• Wake, A., Davies, J., Drake, C., Rowbotham, M., Smith, N. and Rossiter, R. (2020) Keep Safe: collaborative practice development and research with people with learning disabilities. Tizard Learning Disability Review. pp. 173-180. doi: 10.1108/TLDR-12-2019-0040
  • Paper reporting results of the Keep Safe feasibility study and early training is nearly complete.
  • Keep Safe Practice Summary in ‘Promising Practice’, European collaborative including BILD and ARC, launched/published at HOPE (Helping Ourselves Prevent Exploitation) international conference, Birmingham, June 2019.

Research: We are continuing to seek funds for a briefer, preventive version- Keep Safe 4 All in view of learning to date and the introduction of the new RSE curriculum. a larger evaluation of Keep safe and for We are considering the implications of COVID-19 on delivery as well as training and plan to host a webinar on this.

Training: The next Keep Safe training will be online on 2 consecutive Weds 19 and Thurs 20 April 2023; 9.30am – 4:00pm (with 3 x 90 minute follow-up group consultation sessions, dates tbc).

Further information and a booking form can be found here.

The cost for the 2 day training, electronic manual and resources, 3 follow-up consultation groups is £350.00 per person. Pairs or groups of staff from the same service are encouraged to support implementation – there is a discount for groups.

For further information and a booking form contact the Course Administrator: who is part of the Bristol-based Be Safe Service and their NHS Trust, AWP, who are organising this Keep Safe training.

Email our assistant on to be added to our email list for information of other forthcoming Keep Safe training and ‘train the trainers’ for those already trained in Keep Safe and experienced in its delivery.

Key national documents have continued to recognise the lack of research and practice specifically with children and young people with learning disabilities who display harmful sexual behaviour that we have been highlighting, including:

With the mandatory Relationship and Sex Education (RSE) being introduced in September 2020, there should be more opportunities to develop appropriate, safe knowledge and skills which have the potential to reduce HSB.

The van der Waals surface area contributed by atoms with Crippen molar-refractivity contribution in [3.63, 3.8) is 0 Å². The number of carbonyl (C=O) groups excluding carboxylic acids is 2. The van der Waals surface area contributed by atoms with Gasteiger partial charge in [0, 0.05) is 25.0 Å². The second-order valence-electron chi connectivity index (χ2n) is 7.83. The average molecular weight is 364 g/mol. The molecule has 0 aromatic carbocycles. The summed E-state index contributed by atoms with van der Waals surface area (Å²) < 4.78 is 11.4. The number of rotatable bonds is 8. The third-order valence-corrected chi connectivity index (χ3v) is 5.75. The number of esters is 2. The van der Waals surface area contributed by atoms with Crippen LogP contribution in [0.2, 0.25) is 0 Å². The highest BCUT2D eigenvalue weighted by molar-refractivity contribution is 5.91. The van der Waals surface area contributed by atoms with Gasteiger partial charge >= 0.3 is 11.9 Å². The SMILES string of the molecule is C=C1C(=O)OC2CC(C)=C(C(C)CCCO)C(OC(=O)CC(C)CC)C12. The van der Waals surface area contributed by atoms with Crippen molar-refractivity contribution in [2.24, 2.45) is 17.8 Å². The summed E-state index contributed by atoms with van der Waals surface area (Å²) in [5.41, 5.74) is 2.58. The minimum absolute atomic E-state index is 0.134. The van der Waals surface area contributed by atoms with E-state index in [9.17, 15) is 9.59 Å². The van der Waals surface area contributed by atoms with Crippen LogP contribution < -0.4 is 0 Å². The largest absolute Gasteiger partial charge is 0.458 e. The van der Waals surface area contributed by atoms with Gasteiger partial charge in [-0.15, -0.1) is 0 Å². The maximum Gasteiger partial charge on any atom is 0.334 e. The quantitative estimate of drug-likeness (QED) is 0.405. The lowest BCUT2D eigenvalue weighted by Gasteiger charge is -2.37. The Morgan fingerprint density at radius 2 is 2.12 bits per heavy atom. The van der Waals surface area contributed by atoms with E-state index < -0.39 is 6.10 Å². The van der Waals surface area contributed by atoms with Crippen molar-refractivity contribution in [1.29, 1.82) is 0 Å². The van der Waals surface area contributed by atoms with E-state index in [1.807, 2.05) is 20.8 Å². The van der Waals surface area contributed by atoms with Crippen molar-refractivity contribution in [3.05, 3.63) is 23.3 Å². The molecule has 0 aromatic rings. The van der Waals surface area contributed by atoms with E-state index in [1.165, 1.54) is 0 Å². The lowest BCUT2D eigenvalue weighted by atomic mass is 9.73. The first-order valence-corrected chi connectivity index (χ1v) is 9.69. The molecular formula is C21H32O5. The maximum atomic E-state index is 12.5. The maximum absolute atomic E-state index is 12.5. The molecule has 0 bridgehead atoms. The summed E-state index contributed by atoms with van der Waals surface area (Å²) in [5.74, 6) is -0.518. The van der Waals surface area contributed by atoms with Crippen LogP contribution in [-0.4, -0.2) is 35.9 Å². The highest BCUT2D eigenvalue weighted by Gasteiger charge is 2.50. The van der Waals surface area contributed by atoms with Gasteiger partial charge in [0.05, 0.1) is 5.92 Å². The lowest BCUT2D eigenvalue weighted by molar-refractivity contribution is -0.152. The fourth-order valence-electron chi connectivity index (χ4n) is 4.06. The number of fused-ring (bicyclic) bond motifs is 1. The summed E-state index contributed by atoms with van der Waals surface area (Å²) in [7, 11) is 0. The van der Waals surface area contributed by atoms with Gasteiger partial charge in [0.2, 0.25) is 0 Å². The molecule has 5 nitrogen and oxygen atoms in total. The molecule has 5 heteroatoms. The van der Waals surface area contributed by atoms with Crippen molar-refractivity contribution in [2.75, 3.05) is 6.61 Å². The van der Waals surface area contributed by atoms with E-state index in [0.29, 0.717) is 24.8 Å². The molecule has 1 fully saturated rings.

RSE (Relationships and Sex Education) Curriculum available at: and the SEND planning framework for this at:

Other useful resources and webinars are available at: ” for:

  • the framework developed with support from DfE/DH to deliver a comprehensive PSHE scheme that covers the new statutory content (much of this is incorporated in Keep Safe).
  • Downloading slides, seeing video presentations from ‘Relationships, Sex and Health Education for pupils with special educational needs and disabilities’ webinar

Supported Loving- children and young people with ID/LD related webinars:

  • Webinar 11 Relationships and sexuality education sessions for parents Kate Reynolds, mother to two young people on the autism spectrum – one with epilepsy and the other with learning disabilities – and a researcher/author for Jessica Kingsley Publishers
  • Webinar 13 Delivering RSE for people with complex needs – Helen Dunman, a teacher at Chailey Heritage Foundation, shares her years of experience delivering relationship and sex education (RSE) to people with multiple and profound learning disabilities

References and resources list: we are in the process of updating this. A revised list should be available in early January